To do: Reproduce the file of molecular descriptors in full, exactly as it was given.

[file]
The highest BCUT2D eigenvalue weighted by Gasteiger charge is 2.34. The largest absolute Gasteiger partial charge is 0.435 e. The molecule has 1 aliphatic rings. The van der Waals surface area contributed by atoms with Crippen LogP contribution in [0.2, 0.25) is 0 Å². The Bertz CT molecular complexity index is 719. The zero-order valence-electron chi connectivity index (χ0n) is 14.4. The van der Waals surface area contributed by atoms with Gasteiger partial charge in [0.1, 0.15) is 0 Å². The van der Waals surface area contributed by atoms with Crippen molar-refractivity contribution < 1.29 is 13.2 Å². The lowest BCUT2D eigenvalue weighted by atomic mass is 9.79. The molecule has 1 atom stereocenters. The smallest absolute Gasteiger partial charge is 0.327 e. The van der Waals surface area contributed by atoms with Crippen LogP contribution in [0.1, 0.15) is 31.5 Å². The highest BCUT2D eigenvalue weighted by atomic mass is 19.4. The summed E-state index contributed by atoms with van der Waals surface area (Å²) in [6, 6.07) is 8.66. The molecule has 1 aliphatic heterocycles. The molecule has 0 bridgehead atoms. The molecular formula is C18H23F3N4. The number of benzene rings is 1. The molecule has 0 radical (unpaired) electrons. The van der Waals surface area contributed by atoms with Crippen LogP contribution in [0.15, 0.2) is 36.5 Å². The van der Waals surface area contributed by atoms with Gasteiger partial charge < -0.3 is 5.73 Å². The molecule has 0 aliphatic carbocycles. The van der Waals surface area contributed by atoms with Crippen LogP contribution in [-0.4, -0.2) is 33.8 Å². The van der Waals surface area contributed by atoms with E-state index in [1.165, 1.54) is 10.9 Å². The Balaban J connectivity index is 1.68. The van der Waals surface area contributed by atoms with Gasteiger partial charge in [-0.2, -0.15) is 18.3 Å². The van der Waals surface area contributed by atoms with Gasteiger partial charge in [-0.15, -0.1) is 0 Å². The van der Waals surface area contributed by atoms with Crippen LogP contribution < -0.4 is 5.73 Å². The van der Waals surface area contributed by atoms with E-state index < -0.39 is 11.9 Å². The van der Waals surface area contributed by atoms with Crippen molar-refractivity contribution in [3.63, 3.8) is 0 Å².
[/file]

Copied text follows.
The highest BCUT2D eigenvalue weighted by Gasteiger charge is 2.34. The largest absolute Gasteiger partial charge is 0.435 e. The molecule has 1 aliphatic rings. The van der Waals surface area contributed by atoms with Crippen LogP contribution in [0.2, 0.25) is 0 Å². The Bertz CT molecular complexity index is 719. The zero-order valence-electron chi connectivity index (χ0n) is 14.4. The van der Waals surface area contributed by atoms with Gasteiger partial charge in [0.1, 0.15) is 0 Å². The van der Waals surface area contributed by atoms with Crippen molar-refractivity contribution < 1.29 is 13.2 Å². The lowest BCUT2D eigenvalue weighted by atomic mass is 9.79. The molecule has 1 atom stereocenters. The smallest absolute Gasteiger partial charge is 0.327 e. The van der Waals surface area contributed by atoms with Crippen LogP contribution in [0.1, 0.15) is 31.5 Å². The highest BCUT2D eigenvalue weighted by atomic mass is 19.4. The summed E-state index contributed by atoms with van der Waals surface area (Å²) in [6, 6.07) is 8.66. The molecule has 1 aliphatic heterocycles. The molecule has 0 bridgehead atoms. The molecular formula is C18H23F3N4. The number of benzene rings is 1. The molecule has 0 radical (unpaired) electrons. The van der Waals surface area contributed by atoms with Crippen LogP contribution in [0.15, 0.2) is 36.5 Å². The van der Waals surface area contributed by atoms with Gasteiger partial charge < -0.3 is 5.73 Å². The molecule has 0 aliphatic carbocycles. The van der Waals surface area contributed by atoms with Crippen LogP contribution in [-0.4, -0.2) is 33.8 Å². The van der Waals surface area contributed by atoms with E-state index in [1.165, 1.54) is 10.9 Å². The Balaban J connectivity index is 1.68. The van der Waals surface area contributed by atoms with Gasteiger partial charge in [-0.2, -0.15) is 18.3 Å². The van der Waals surface area contributed by atoms with Gasteiger partial charge in [-0.15, -0.1) is 0 Å². The van der Waals surface area contributed by atoms with Crippen LogP contribution < -0.4 is 5.73 Å². The van der Waals surface area contributed by atoms with E-state index < -0.39 is 11.9 Å². The van der Waals surface area contributed by atoms with Crippen molar-refractivity contribution in [3.63, 3.8) is 0 Å².